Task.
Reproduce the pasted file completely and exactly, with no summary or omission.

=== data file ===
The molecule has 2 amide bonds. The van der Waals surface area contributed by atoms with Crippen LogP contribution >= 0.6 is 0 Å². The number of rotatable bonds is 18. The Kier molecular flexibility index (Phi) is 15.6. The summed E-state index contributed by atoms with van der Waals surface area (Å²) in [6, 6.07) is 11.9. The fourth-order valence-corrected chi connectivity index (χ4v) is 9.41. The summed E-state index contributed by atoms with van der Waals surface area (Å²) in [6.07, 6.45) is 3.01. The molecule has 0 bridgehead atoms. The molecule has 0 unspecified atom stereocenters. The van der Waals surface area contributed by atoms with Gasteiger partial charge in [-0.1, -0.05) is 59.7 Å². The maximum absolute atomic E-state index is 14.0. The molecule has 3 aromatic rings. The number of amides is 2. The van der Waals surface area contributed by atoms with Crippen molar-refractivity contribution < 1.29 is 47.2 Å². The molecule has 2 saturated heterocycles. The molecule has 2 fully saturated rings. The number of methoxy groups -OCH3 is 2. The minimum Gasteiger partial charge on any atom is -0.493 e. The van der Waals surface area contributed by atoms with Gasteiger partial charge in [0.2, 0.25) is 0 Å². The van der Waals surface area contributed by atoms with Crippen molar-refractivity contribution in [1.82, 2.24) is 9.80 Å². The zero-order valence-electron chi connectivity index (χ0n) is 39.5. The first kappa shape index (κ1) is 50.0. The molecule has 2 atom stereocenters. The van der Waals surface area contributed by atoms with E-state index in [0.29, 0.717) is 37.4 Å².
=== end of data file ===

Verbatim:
The molecule has 2 amide bonds. The van der Waals surface area contributed by atoms with Crippen LogP contribution >= 0.6 is 0 Å². The number of rotatable bonds is 18. The Kier molecular flexibility index (Phi) is 15.6. The summed E-state index contributed by atoms with van der Waals surface area (Å²) in [6, 6.07) is 11.9. The fourth-order valence-corrected chi connectivity index (χ4v) is 9.41. The summed E-state index contributed by atoms with van der Waals surface area (Å²) in [6.07, 6.45) is 3.01. The molecule has 0 bridgehead atoms. The molecule has 0 unspecified atom stereocenters. The van der Waals surface area contributed by atoms with Gasteiger partial charge in [-0.1, -0.05) is 59.7 Å². The maximum absolute atomic E-state index is 14.0. The molecule has 3 aromatic rings. The number of amides is 2. The van der Waals surface area contributed by atoms with Crippen molar-refractivity contribution < 1.29 is 47.2 Å². The molecule has 2 saturated heterocycles. The molecule has 2 fully saturated rings. The number of methoxy groups -OCH3 is 2. The minimum Gasteiger partial charge on any atom is -0.493 e. The van der Waals surface area contributed by atoms with Gasteiger partial charge in [0.2, 0.25) is 0 Å². The van der Waals surface area contributed by atoms with Crippen molar-refractivity contribution in [1.82, 2.24) is 9.80 Å². The zero-order valence-electron chi connectivity index (χ0n) is 39.5. The first kappa shape index (κ1) is 50.0. The molecule has 2 atom stereocenters. The van der Waals surface area contributed by atoms with E-state index in [0.29, 0.717) is 37.4 Å².